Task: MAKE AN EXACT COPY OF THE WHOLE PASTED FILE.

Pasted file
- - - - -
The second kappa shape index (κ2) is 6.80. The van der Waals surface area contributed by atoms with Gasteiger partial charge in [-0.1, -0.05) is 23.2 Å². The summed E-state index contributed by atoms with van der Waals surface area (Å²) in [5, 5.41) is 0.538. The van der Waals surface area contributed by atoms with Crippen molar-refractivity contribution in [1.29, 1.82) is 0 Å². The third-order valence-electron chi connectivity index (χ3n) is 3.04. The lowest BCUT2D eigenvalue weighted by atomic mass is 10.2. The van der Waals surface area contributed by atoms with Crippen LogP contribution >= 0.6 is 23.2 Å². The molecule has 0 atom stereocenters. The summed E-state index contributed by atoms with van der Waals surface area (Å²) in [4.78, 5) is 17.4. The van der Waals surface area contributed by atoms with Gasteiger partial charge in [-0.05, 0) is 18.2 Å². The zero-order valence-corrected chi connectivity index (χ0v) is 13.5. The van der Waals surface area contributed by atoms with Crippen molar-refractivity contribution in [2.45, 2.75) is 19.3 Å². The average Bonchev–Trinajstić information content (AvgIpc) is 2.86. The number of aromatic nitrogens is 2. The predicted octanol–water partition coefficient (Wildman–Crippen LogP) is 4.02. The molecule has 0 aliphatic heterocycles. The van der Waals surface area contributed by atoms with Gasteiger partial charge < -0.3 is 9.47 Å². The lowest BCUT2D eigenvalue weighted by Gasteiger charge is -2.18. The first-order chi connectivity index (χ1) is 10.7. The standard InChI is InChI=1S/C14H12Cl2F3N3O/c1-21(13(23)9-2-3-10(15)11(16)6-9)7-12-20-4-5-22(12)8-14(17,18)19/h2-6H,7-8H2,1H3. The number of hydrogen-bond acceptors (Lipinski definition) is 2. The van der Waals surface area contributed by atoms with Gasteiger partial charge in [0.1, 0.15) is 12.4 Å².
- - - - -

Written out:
The second kappa shape index (κ2) is 6.80. The van der Waals surface area contributed by atoms with Gasteiger partial charge in [-0.1, -0.05) is 23.2 Å². The summed E-state index contributed by atoms with van der Waals surface area (Å²) in [5, 5.41) is 0.538. The van der Waals surface area contributed by atoms with Crippen molar-refractivity contribution in [1.29, 1.82) is 0 Å². The third-order valence-electron chi connectivity index (χ3n) is 3.04. The lowest BCUT2D eigenvalue weighted by atomic mass is 10.2. The van der Waals surface area contributed by atoms with Crippen LogP contribution >= 0.6 is 23.2 Å². The molecule has 0 atom stereocenters. The summed E-state index contributed by atoms with van der Waals surface area (Å²) in [4.78, 5) is 17.4. The van der Waals surface area contributed by atoms with Gasteiger partial charge in [-0.05, 0) is 18.2 Å². The zero-order valence-corrected chi connectivity index (χ0v) is 13.5. The van der Waals surface area contributed by atoms with Crippen molar-refractivity contribution in [2.45, 2.75) is 19.3 Å². The average Bonchev–Trinajstić information content (AvgIpc) is 2.86. The number of aromatic nitrogens is 2. The predicted octanol–water partition coefficient (Wildman–Crippen LogP) is 4.02. The molecule has 0 aliphatic heterocycles. The van der Waals surface area contributed by atoms with Gasteiger partial charge < -0.3 is 9.47 Å². The lowest BCUT2D eigenvalue weighted by Gasteiger charge is -2.18. The first-order chi connectivity index (χ1) is 10.7. The standard InChI is InChI=1S/C14H12Cl2F3N3O/c1-21(13(23)9-2-3-10(15)11(16)6-9)7-12-20-4-5-22(12)8-14(17,18)19/h2-6H,7-8H2,1H3. The number of hydrogen-bond acceptors (Lipinski definition) is 2. The van der Waals surface area contributed by atoms with Gasteiger partial charge in [0.1, 0.15) is 12.4 Å².